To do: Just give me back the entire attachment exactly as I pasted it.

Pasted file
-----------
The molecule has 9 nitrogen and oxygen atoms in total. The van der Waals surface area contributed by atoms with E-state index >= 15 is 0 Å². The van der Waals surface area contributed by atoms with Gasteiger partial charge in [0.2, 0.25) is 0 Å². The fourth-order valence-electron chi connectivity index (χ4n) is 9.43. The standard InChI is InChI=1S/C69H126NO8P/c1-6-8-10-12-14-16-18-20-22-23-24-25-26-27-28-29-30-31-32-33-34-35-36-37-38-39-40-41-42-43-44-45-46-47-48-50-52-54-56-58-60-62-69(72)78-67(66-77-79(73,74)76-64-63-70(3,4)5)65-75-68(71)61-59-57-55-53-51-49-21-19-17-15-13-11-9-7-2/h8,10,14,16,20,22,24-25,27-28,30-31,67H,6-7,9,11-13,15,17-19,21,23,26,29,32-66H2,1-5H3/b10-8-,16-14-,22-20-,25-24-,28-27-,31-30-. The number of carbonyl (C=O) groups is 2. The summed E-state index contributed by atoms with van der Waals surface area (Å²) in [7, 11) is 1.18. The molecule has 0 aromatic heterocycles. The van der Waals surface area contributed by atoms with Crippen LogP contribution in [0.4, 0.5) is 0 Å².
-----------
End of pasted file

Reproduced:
The molecule has 9 nitrogen and oxygen atoms in total. The van der Waals surface area contributed by atoms with E-state index >= 15 is 0 Å². The van der Waals surface area contributed by atoms with Gasteiger partial charge in [0.2, 0.25) is 0 Å². The fourth-order valence-electron chi connectivity index (χ4n) is 9.43. The standard InChI is InChI=1S/C69H126NO8P/c1-6-8-10-12-14-16-18-20-22-23-24-25-26-27-28-29-30-31-32-33-34-35-36-37-38-39-40-41-42-43-44-45-46-47-48-50-52-54-56-58-60-62-69(72)78-67(66-77-79(73,74)76-64-63-70(3,4)5)65-75-68(71)61-59-57-55-53-51-49-21-19-17-15-13-11-9-7-2/h8,10,14,16,20,22,24-25,27-28,30-31,67H,6-7,9,11-13,15,17-19,21,23,26,29,32-66H2,1-5H3/b10-8-,16-14-,22-20-,25-24-,28-27-,31-30-. The number of carbonyl (C=O) groups is 2. The summed E-state index contributed by atoms with van der Waals surface area (Å²) in [7, 11) is 1.18. The molecule has 0 aromatic heterocycles. The van der Waals surface area contributed by atoms with Crippen LogP contribution in [0.4, 0.5) is 0 Å².